Why do we care about acausal trading with aliens to promote them acting with “moral reflection, moral pluralism,” etc?
Thanks for the comment!
W.r.t. moral reflection: Probably many agents put little intrinsic value on whether society engages in a lot of moral reflection. However, I would guess that as a whole the set of agents having a similar decision mechanism as I have do care about this significantly and positively. (Empirically, disvaluing moral reflection seems to be rare.) Hence, (if the basic argument of the paper goes through) I should give some weight to it.
W.r.t. moral pluralism: Probably even fewer agents care about this intrinsically. I certainly don’t care about it intrinsically. The idea is that moral pluralism may avoid conflict or create gains from “trade”. For example, let’s say the aggregated values of agents with my decision algorithm contain two values A and B. (As I argue in the paper, I should maximize these aggregated values to maximize my own values throughout the multiverse.) Now, I might be in some particular environment with agents who themselves care about A and/or B. Let’s say I can choose between two distributions of caring about A and B: Either each of the agents cares about A and B, or some care only about A and the others only about B. The former will tend to be better if I (or rather the set of agents with my decision algorithm) care about A and B, because it avoids conflicts, makes it more easy to exploit comparative advantages, etc.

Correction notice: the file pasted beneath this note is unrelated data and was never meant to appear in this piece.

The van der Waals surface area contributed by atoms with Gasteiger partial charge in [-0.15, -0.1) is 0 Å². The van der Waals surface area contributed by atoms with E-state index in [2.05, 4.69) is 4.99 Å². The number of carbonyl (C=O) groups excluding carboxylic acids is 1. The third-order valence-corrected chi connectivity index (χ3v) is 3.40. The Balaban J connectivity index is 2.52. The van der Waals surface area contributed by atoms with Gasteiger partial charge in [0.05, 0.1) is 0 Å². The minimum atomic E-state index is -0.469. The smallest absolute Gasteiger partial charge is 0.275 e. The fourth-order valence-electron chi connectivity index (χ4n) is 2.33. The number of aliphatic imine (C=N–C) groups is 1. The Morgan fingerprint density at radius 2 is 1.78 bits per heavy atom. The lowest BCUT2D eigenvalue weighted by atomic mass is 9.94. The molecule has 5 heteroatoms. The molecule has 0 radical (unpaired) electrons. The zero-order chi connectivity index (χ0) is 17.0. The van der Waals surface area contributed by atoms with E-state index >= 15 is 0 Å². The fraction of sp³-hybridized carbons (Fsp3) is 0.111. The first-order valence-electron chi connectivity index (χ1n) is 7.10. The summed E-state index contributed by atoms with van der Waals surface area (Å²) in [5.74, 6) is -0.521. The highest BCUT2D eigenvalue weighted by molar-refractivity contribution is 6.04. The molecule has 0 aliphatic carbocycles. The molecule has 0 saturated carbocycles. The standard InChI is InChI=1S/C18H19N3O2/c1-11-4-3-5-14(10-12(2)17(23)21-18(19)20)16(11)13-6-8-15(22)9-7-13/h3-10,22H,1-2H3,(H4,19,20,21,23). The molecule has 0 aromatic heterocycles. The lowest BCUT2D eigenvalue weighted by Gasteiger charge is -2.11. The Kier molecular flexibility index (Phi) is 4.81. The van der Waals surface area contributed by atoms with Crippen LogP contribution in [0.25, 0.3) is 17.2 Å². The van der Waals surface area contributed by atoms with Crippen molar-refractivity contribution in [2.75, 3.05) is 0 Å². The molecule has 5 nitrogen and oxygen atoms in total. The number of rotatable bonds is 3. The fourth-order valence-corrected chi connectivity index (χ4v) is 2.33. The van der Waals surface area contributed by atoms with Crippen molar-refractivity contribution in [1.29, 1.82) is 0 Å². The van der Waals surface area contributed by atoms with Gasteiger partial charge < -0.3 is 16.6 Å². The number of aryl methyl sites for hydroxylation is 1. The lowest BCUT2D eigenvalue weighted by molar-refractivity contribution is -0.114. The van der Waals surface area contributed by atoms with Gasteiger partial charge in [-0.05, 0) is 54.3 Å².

Note that I think neither promoting moral reflection nor promoting moral pluralism is a strong candidate for a top intervention. Multiverse-wide superrationality just increases their value relative to what, say, what a utilitarian would think about these interventions. I think it’s a lot more important to ensure that AI uses the right decision theory. (Of course, this is important, anyway, but I think multiverse-wide superrationality drastically increases its value.)